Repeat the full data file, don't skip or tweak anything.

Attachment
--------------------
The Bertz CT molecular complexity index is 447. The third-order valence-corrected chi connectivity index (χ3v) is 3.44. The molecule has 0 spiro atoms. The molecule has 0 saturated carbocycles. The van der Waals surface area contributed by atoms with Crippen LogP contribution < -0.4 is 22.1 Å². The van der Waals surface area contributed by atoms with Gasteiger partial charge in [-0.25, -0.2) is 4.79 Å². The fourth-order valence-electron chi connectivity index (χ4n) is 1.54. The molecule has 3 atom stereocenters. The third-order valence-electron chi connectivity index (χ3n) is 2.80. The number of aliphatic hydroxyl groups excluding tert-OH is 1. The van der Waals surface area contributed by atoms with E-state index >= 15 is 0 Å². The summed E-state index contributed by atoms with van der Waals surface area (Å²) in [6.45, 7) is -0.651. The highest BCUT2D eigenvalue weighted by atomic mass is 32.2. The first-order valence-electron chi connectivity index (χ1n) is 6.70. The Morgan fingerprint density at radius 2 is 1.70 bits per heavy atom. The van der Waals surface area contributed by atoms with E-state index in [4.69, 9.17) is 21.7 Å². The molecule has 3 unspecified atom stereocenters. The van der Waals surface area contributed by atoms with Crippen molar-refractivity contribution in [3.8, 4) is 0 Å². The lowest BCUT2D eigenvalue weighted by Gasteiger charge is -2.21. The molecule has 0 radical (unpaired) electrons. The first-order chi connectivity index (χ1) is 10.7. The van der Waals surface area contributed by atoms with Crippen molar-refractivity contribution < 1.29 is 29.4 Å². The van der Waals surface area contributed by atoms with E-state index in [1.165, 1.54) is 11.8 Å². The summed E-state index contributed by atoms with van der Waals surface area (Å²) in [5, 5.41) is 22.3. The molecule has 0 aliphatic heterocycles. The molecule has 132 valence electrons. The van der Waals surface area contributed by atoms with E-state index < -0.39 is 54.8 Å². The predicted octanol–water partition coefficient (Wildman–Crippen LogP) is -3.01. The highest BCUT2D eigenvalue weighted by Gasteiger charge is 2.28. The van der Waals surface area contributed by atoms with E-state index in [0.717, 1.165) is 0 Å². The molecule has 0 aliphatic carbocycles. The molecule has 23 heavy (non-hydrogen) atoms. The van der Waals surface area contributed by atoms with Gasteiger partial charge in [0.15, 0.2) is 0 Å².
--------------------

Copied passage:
The Bertz CT molecular complexity index is 447. The third-order valence-corrected chi connectivity index (χ3v) is 3.44. The molecule has 0 spiro atoms. The molecule has 0 saturated carbocycles. The van der Waals surface area contributed by atoms with Crippen LogP contribution < -0.4 is 22.1 Å². The van der Waals surface area contributed by atoms with Gasteiger partial charge in [-0.25, -0.2) is 4.79 Å². The fourth-order valence-electron chi connectivity index (χ4n) is 1.54. The molecule has 3 atom stereocenters. The third-order valence-electron chi connectivity index (χ3n) is 2.80. The number of aliphatic hydroxyl groups excluding tert-OH is 1. The van der Waals surface area contributed by atoms with E-state index >= 15 is 0 Å². The summed E-state index contributed by atoms with van der Waals surface area (Å²) in [6.45, 7) is -0.651. The highest BCUT2D eigenvalue weighted by atomic mass is 32.2. The first-order valence-electron chi connectivity index (χ1n) is 6.70. The Morgan fingerprint density at radius 2 is 1.70 bits per heavy atom. The van der Waals surface area contributed by atoms with E-state index in [4.69, 9.17) is 21.7 Å². The molecule has 3 unspecified atom stereocenters. The van der Waals surface area contributed by atoms with Crippen molar-refractivity contribution in [3.8, 4) is 0 Å². The lowest BCUT2D eigenvalue weighted by Gasteiger charge is -2.21. The molecule has 0 radical (unpaired) electrons. The first-order chi connectivity index (χ1) is 10.7. The van der Waals surface area contributed by atoms with Crippen molar-refractivity contribution < 1.29 is 29.4 Å². The van der Waals surface area contributed by atoms with E-state index in [1.165, 1.54) is 11.8 Å². The summed E-state index contributed by atoms with van der Waals surface area (Å²) in [5, 5.41) is 22.3. The molecule has 0 aliphatic heterocycles. The molecule has 132 valence electrons. The van der Waals surface area contributed by atoms with E-state index < -0.39 is 54.8 Å². The predicted octanol–water partition coefficient (Wildman–Crippen LogP) is -3.01. The highest BCUT2D eigenvalue weighted by Gasteiger charge is 2.28. The van der Waals surface area contributed by atoms with E-state index in [0.717, 1.165) is 0 Å². The molecule has 0 aliphatic carbocycles. The molecule has 23 heavy (non-hydrogen) atoms. The van der Waals surface area contributed by atoms with Gasteiger partial charge in [0.15, 0.2) is 0 Å².